Although various inspection instruments are utilised inside South African prisons, this discussion will revolve around the role of the latest introduction in prison inspections (namely, those done by the Judicial Inspectorate in the effort of maintaining human rights and dignity in South African prisons). Within the above structures, the Independent Prison Visitor plays a central role in ensuring that the Judicial Inspectorate delivers according to its legal mandate. With this in mind, along with the fact that one of the authors spent a substantial time operating as an Independent Prison Visitor, this article will place particular emphasis on the Independent Prison Visitor.

2.2  Imprisonment and human rights in international perspective

Human rights in prison settings cannot be dealt with in isolation. The importance of human rights in conditions of detention has been emphasised on the international scene for a very long time. The United Nations, to a large extend, played a leading role in this regard. Too often United Nations instruments are referred to as ?soft laws’. Notwithstanding this, one has to realise that the influence of these so-called soft laws on international criminal justice cannot be ignored. As far as prisons are concerned, the acute potential of oppression and abuse makes these instruments even more relevant than in free society.

At international level the emphasis on human rights partly received intense attention after World War II. On 10 December 1948, the National Assembly of the United Nations adopted resolution 217 (III) – commonly known as the Universal Declaration of Human Rights. Several of the 30 Articles in the Declaration have direct reference to criminal justice. They include inter alia the right to life, liberty and security of the person; freedom from slavery or servitude; no subjection to torture, inhuman or degrading treatment or punishment; equality before the law; no subjection to arbitrary arrest, detention or exile; the presumption of innocence; and the right to education (Melander & Alfredsson 1997:27-32).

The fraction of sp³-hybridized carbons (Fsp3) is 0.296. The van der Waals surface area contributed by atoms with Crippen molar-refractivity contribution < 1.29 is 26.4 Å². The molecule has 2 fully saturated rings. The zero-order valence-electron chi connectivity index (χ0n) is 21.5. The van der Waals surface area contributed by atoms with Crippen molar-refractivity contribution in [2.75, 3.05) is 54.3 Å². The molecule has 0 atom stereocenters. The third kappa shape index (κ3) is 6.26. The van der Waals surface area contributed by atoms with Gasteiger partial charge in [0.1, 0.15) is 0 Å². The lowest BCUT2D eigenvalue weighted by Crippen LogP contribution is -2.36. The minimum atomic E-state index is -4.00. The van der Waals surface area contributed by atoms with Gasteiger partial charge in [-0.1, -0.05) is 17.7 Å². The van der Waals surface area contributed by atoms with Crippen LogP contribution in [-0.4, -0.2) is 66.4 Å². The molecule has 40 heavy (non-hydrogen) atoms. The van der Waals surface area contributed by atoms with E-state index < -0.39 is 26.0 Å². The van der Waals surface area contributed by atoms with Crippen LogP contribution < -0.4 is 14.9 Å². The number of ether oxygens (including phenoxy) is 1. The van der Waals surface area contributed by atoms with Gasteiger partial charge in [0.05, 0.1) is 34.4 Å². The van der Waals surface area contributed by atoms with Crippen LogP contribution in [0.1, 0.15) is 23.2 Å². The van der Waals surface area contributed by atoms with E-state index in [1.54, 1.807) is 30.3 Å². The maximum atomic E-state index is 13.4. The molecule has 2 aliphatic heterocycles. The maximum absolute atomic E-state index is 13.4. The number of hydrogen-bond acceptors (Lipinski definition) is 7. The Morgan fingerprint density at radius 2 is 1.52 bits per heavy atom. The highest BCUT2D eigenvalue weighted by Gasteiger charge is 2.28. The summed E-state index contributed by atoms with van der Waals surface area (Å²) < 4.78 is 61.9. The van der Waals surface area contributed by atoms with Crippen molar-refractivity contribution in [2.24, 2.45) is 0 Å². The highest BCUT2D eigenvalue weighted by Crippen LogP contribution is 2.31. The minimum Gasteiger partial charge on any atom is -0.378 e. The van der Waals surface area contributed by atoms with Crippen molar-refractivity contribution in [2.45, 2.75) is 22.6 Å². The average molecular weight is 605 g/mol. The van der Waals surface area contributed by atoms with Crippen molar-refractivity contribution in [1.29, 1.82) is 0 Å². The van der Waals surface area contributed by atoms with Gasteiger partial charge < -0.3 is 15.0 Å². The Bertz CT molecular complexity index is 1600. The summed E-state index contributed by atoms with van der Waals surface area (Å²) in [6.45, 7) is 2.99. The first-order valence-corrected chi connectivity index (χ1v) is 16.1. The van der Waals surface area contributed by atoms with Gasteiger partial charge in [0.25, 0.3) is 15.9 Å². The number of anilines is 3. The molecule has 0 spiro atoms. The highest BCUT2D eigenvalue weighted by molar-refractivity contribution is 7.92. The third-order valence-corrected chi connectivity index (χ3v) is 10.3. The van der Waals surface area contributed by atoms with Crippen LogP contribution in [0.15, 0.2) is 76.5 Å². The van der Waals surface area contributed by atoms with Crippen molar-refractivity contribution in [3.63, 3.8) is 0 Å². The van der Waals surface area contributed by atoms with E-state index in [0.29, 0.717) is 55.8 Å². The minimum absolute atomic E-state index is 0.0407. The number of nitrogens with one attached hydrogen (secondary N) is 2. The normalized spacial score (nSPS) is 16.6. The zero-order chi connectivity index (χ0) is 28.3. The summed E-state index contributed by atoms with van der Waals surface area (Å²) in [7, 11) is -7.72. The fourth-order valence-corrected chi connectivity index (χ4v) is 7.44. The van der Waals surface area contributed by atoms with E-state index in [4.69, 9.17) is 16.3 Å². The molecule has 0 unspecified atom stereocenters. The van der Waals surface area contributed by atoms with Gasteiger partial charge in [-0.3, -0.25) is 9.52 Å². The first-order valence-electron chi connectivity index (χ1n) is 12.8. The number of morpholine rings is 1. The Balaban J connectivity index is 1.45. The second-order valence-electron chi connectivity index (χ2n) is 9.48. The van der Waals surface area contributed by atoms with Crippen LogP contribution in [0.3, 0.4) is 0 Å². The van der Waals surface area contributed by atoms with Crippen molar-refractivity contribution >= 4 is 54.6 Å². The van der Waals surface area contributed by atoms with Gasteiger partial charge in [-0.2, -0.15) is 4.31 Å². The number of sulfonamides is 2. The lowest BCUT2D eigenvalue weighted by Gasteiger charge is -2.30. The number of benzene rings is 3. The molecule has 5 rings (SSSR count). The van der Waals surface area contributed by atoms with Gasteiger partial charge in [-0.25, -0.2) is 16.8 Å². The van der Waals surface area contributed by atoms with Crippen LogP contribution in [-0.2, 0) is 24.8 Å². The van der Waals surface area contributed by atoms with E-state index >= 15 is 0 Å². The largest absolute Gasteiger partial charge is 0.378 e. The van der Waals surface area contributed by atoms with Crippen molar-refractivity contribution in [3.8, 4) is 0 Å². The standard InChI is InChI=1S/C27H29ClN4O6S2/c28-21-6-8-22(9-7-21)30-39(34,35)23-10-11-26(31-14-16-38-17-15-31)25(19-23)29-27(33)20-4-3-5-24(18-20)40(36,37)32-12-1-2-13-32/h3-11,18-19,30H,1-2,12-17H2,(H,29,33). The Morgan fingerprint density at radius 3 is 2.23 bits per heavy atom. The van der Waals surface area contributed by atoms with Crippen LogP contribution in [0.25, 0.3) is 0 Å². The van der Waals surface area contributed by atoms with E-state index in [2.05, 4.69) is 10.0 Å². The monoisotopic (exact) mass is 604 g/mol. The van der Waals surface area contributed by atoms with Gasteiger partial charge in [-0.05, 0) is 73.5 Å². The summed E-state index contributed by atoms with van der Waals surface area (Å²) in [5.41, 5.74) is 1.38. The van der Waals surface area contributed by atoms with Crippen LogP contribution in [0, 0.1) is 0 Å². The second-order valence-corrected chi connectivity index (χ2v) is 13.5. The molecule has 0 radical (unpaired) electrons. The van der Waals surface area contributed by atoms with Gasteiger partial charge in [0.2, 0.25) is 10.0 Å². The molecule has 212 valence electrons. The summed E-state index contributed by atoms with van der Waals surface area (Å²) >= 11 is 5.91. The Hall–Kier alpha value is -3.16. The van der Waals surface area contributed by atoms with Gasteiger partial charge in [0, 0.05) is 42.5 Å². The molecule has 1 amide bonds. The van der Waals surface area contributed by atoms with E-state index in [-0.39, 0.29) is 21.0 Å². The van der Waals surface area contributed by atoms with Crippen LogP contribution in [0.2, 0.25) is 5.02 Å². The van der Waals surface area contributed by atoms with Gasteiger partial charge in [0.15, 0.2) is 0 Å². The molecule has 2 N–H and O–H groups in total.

Several other international instruments emphasise human rights while in detention or imprisoned. Examples are the Standard Minimum Rules for the Treatment of Prisoners, the Body of Principles for the Protection of all Persons under any Form of Detention, the Basic Principles for the Treatment of Prisoners, the Standard Minimum Rules for the Administration of Juvenile Justice and the Model Agreement on the Transfer of Foreign Prisoners (Strydom, Pretorius & Klinck 1997:xi-xii).

As far as South Africa is concerned, Van Zyl Smit (Van Zyl Smit & Dünkel 2001:592) is of the opinion that changes in philosophy and prison-related law have been more dramatic than changes in the prison regime itself. Keeping in mind that Van Zyl Smit (Van Zyl Smith & Dünkel 2001:592) maintains that changes in philosophy was initiated by the Constitution itself, one has to realise what the implications of the Constitution and the principles expressed in Section 35 (2) thereof were.